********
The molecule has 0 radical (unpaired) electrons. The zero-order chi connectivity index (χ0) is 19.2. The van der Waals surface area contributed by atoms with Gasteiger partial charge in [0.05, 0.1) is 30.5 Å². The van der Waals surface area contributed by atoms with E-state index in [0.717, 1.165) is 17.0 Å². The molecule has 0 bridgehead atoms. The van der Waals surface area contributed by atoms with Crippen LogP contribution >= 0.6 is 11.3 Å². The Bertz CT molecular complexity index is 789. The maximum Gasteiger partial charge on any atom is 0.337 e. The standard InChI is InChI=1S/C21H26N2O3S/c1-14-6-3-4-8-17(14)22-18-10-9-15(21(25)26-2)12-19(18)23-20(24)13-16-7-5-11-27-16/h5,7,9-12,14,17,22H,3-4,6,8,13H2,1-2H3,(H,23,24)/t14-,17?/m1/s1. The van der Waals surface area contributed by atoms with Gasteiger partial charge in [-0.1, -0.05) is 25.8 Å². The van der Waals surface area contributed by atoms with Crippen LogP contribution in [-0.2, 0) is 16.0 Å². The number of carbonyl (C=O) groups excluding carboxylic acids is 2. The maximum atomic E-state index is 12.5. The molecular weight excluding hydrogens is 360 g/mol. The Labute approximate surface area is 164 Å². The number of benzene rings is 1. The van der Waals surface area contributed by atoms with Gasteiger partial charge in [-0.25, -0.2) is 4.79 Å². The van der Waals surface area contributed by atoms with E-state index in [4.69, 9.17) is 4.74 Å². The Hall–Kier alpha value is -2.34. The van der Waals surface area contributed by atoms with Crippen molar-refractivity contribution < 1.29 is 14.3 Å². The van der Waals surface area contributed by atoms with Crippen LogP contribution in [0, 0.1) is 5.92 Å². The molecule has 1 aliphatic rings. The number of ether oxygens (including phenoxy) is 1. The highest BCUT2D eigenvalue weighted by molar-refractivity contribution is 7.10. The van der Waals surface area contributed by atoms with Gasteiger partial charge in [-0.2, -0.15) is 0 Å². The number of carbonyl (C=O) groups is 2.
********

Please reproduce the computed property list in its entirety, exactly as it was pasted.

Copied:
The molecule has 0 radical (unpaired) electrons. The zero-order chi connectivity index (χ0) is 19.2. The van der Waals surface area contributed by atoms with Gasteiger partial charge in [0.05, 0.1) is 30.5 Å². The van der Waals surface area contributed by atoms with E-state index in [0.717, 1.165) is 17.0 Å². The molecule has 0 bridgehead atoms. The van der Waals surface area contributed by atoms with Crippen LogP contribution >= 0.6 is 11.3 Å². The Bertz CT molecular complexity index is 789. The maximum Gasteiger partial charge on any atom is 0.337 e. The standard InChI is InChI=1S/C21H26N2O3S/c1-14-6-3-4-8-17(14)22-18-10-9-15(21(25)26-2)12-19(18)23-20(24)13-16-7-5-11-27-16/h5,7,9-12,14,17,22H,3-4,6,8,13H2,1-2H3,(H,23,24)/t14-,17?/m1/s1. The van der Waals surface area contributed by atoms with Gasteiger partial charge in [-0.1, -0.05) is 25.8 Å². The van der Waals surface area contributed by atoms with Crippen LogP contribution in [-0.2, 0) is 16.0 Å². The number of carbonyl (C=O) groups excluding carboxylic acids is 2. The maximum atomic E-state index is 12.5. The molecular weight excluding hydrogens is 360 g/mol. The Labute approximate surface area is 164 Å². The number of benzene rings is 1. The van der Waals surface area contributed by atoms with Gasteiger partial charge in [-0.25, -0.2) is 4.79 Å². The van der Waals surface area contributed by atoms with E-state index in [4.69, 9.17) is 4.74 Å². The Hall–Kier alpha value is -2.34. The van der Waals surface area contributed by atoms with Crippen molar-refractivity contribution < 1.29 is 14.3 Å². The van der Waals surface area contributed by atoms with Crippen LogP contribution in [0, 0.1) is 5.92 Å². The molecule has 1 aliphatic rings. The number of ether oxygens (including phenoxy) is 1. The highest BCUT2D eigenvalue weighted by molar-refractivity contribution is 7.10. The van der Waals surface area contributed by atoms with Gasteiger partial charge in [-0.2, -0.15) is 0 Å². The number of carbonyl (C=O) groups is 2.